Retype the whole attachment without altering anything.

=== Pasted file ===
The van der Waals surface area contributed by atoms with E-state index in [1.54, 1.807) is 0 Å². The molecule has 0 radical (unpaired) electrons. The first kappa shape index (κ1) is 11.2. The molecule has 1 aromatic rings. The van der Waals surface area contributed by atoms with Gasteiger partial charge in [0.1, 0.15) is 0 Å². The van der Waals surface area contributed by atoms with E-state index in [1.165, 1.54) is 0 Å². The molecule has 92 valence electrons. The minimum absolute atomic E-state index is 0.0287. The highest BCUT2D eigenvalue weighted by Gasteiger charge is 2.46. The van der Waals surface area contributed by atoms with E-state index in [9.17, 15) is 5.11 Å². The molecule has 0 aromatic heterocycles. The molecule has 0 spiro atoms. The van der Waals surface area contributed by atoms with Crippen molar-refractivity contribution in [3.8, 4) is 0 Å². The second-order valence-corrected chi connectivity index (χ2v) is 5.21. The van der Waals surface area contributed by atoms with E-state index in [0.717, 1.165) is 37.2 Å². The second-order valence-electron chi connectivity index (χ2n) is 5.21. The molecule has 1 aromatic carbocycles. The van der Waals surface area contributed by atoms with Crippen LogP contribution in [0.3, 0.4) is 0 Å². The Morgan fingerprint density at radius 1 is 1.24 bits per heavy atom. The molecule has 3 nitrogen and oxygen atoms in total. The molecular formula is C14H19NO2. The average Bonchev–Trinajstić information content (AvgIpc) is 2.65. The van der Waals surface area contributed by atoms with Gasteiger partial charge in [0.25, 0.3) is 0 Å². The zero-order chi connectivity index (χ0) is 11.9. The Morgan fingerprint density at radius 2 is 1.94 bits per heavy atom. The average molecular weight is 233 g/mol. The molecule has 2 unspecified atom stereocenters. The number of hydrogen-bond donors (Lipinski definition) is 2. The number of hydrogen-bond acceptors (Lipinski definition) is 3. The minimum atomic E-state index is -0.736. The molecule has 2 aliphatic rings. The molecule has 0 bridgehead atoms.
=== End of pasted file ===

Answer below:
The van der Waals surface area contributed by atoms with E-state index in [1.54, 1.807) is 0 Å². The molecule has 0 radical (unpaired) electrons. The first kappa shape index (κ1) is 11.2. The molecule has 1 aromatic rings. The van der Waals surface area contributed by atoms with Gasteiger partial charge in [0.1, 0.15) is 0 Å². The van der Waals surface area contributed by atoms with E-state index in [1.165, 1.54) is 0 Å². The molecule has 92 valence electrons. The minimum absolute atomic E-state index is 0.0287. The highest BCUT2D eigenvalue weighted by Gasteiger charge is 2.46. The van der Waals surface area contributed by atoms with E-state index in [9.17, 15) is 5.11 Å². The molecule has 0 aromatic heterocycles. The molecule has 0 spiro atoms. The van der Waals surface area contributed by atoms with Crippen molar-refractivity contribution in [3.8, 4) is 0 Å². The second-order valence-corrected chi connectivity index (χ2v) is 5.21. The van der Waals surface area contributed by atoms with E-state index in [0.717, 1.165) is 37.2 Å². The second-order valence-electron chi connectivity index (χ2n) is 5.21. The molecule has 1 aromatic carbocycles. The van der Waals surface area contributed by atoms with Crippen LogP contribution in [0.3, 0.4) is 0 Å². The Morgan fingerprint density at radius 1 is 1.24 bits per heavy atom. The molecule has 3 nitrogen and oxygen atoms in total. The molecular formula is C14H19NO2. The average Bonchev–Trinajstić information content (AvgIpc) is 2.65. The van der Waals surface area contributed by atoms with Gasteiger partial charge in [0.25, 0.3) is 0 Å². The zero-order chi connectivity index (χ0) is 11.9. The Morgan fingerprint density at radius 2 is 1.94 bits per heavy atom. The average molecular weight is 233 g/mol. The molecule has 2 unspecified atom stereocenters. The number of hydrogen-bond donors (Lipinski definition) is 2. The number of hydrogen-bond acceptors (Lipinski definition) is 3. The minimum atomic E-state index is -0.736. The molecule has 2 aliphatic rings. The molecule has 0 bridgehead atoms.